We have seen it played in tournaments even in some people’s backyards.
But while the game of chess is enjoyed by some as a past time, now chess activists
want to use it as an educational tool to help develop the minds of primary school
students. According to the co-founder of the Belize National Youth Chess Foundation
Ian Anderson, the game develops learning capabilities. And now they’re
trying to make chess a part of the school’s curriculum. The idea will
be volleyed around this weekend during the first Belize national education symposium.
Ian Anderson, Co-Chair
“We thought that if we could encourage, maybe 20 or 30 teams from
the country with 200 to 250 kids, primary school children to be playing when
in actual fact we have over 50 teams that are now organized and playing chess
with over 500 primary students from across the country, from the northern border
right down to the southern villages in Toledo playing chess and when we exercise
the brain in that way, a lot of wonderful things happen. Some of those things are critical thinking, the brain starts developing the ability to do critical
thinking and logical thinking and memory development because they constantly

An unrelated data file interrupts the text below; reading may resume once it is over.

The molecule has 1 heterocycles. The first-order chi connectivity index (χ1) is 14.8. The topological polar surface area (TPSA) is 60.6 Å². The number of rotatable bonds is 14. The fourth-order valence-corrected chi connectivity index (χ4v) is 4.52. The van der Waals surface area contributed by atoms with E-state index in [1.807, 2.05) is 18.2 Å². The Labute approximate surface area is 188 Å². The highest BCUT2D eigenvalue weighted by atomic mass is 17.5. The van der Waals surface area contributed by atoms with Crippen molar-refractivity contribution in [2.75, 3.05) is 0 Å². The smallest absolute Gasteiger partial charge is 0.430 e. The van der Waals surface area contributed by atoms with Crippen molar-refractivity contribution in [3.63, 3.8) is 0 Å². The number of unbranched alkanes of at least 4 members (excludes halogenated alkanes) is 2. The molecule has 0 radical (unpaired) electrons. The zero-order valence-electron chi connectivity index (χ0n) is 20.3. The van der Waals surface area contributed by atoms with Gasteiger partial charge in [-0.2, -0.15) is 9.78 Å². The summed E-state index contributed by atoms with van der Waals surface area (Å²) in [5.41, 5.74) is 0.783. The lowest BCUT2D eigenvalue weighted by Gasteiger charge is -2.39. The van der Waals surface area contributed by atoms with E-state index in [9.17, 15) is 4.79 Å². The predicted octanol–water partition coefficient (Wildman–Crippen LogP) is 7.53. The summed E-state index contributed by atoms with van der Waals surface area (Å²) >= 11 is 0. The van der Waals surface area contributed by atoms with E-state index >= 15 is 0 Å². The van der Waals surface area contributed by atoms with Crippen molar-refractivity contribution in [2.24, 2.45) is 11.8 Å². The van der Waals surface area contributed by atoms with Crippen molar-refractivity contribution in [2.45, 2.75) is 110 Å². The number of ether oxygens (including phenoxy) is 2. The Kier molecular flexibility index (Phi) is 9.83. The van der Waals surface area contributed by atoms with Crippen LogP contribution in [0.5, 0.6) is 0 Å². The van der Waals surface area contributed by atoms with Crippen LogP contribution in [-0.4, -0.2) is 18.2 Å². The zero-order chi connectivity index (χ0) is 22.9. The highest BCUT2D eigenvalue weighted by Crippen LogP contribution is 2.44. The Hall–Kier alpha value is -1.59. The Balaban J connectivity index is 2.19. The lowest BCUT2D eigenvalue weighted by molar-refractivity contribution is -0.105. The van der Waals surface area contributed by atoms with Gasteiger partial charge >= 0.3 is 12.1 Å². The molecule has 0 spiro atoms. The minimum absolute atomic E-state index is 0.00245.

have to think what might happen and what’s already happened in the past,
they are developing memory. We’re not playing chess for the sake of chess
but to develop our young primary students’ minds in a way to think more
positively than they’ve been taught to in the past.
Chess in Belize program, introducing it into the primary school curriculum
is probably one of very few options that the education system has in Belize
to take our education one step further and to solve a lot of the problems we
have in the Belize educational system now is to use chess as an educational
tool and introducing it to our primary schools as an educational tool to assist
them in the development of our young children’s minds.”
The Belize national educators symposium is scheduled for Saturday morning
at the George Price Centre in Belmopan. You must pre register to attend. If
you would like to participate you can do so by calling 822–2800. Among
the special invited guests to the symposium are international chess player and
coach, Jennifer Shahade and Jean Hoffman.